ERP Advances

Enterprise resource planning (ERP) features, functions and purview continue to advance within and beyond an enterprise's physical walls. And some of these are automotive-specific. Here are some recent ERP enhancements.

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“Automotive assembly is going to change more in the next 10 to 15 years than in the last 50.” Neil Dueweke, general manager, Automotive Components and New Domestic Group; Body Structures Group, FANUC America (fanucamerica.com) bases that statement on obvious drivers such as continuously stringent CAFE standards and the emergence of new materials, and those more subtle, such as advancing engineering education and the computing power to drive new changes. “It’s a confluence of events I haven’t seen in the last 30 years,” the industry veteran says.

ERP MEETS IOT

Internet of Things (IoT) is a catchall label for smart devices collecting and sending data across the Internet automatically—and then using that data. The EnterpriseOne Internet of Things Orchestrator from Oracle JD Edwards (oracle.com) lets the EnterpriseOne ERP system collect, filter, analyze and act on real-time data as it is transmitted. EnterpriseOne customers gain quick and uninterrupted access to real-time data processed through a resource planning and analysis system.

Such detailed, real-time visibility into industrial automation, energy management, environmental monitoring and many other aspects of an automotive company’s operations leads to “optimized operations, nimble responses, clearer analytics and better regulatory compliance,” says Dawn Fredrickson, senior manager, marketing and communications, at Oracle JD Edwards. “Improving the accuracy, frequency, and timeliness of your input data is the most important upgrade you can make to your enterprise applications. IoT-enabled devices add value to any industry business process that relies on tedious, expensive, error-prone manual input to applications. Instant awareness of trends means that there is no delay between problem identification and resolution.”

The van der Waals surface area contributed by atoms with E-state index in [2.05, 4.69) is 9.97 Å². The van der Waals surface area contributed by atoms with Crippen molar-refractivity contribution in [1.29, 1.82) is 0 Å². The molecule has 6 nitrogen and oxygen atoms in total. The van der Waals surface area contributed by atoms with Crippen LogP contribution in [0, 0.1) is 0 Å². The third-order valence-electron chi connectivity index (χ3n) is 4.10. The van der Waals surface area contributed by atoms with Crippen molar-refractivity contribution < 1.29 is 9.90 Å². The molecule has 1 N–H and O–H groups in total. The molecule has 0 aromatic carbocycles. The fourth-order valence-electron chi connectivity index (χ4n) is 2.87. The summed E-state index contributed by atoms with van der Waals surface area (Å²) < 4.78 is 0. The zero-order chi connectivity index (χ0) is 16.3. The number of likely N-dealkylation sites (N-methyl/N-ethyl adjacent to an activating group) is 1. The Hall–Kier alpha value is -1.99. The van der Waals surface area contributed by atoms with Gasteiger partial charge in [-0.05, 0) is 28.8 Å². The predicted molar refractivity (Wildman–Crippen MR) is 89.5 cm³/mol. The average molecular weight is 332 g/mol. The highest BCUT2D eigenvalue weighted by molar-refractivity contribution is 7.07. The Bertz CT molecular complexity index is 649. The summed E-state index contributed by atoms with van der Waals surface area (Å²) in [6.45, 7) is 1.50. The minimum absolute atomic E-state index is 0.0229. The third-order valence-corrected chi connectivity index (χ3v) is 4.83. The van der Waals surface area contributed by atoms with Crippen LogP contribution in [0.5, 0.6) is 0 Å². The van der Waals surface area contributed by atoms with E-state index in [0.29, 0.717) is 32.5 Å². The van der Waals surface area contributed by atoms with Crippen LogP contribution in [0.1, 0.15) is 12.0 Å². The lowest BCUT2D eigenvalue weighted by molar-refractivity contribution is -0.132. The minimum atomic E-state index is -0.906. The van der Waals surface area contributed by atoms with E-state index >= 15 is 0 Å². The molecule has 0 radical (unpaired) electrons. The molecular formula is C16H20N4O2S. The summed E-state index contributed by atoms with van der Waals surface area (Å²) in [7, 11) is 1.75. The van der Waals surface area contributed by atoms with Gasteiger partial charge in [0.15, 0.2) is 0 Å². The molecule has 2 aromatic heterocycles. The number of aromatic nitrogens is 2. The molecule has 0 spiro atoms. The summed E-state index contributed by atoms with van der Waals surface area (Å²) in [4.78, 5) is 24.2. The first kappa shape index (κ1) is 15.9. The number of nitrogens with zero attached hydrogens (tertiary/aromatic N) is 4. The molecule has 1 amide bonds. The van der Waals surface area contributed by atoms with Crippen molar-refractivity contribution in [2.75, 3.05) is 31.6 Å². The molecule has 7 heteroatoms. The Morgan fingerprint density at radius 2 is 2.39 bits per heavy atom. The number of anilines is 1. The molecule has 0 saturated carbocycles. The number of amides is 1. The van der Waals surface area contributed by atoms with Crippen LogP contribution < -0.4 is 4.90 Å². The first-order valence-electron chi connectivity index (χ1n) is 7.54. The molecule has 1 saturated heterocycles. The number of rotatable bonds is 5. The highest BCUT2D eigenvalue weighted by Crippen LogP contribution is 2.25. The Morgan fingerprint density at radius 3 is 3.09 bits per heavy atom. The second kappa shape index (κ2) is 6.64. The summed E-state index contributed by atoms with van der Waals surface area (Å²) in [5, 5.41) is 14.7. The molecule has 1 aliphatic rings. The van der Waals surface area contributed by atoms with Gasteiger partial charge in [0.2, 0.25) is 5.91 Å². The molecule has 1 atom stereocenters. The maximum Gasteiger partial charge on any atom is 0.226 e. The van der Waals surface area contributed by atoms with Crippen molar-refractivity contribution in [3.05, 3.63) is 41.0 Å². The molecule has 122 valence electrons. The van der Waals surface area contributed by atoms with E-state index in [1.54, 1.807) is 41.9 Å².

Any IoT device can send data to the IoT Orchestrator as long as the data conforms to the Orchestrator’s documented formats. These formats are based on the representational state transfer (REST) service protocol, a software architecture for distributed hypermedia systems (i.e., World Wide Web). Transforming real-time raw data for the Orchestrator can be done on the IoT device, in an intermediary gateway, or through the Oracle IoT Cloud Service. The Orchestrator then automatically prefilters the continuous incoming stream of    real-time data and maps that data to ERP transactions. New IoT orchestrations can be designed, tested and deployed without writing programming code—once the person creating the orchestrations knows the operating conditions being monitored, what data needs to be captured, and which EnterpriseOne applications will use the data. Custom Java programs can apply complex rule conditions or be a data consumer (alone or in addition to an EnterpriseOne application). Current available IoT orchestrations include condition-based maintenance alerts, meter readings, equipment location updates and kanban check in/out.

BEEFING UP ERP

Mature as ERP seems, vendors are still adding features and enhancing their ERP systems. For example, abas ERP (abas-erp.com) updated its master production scheduling (MPS) system so users can forecast product needs individually or in groups (a.k.a., families). Also, available to promise (ATP) is fully integrated with abas ERP. ATP shows available quantities and expected delivery dates for a product, especially the earliest dates for fulfilling manufacturing demand. Together, MPS and ATP lets a company perform more predictable long- and short-term planning for production and purchasing.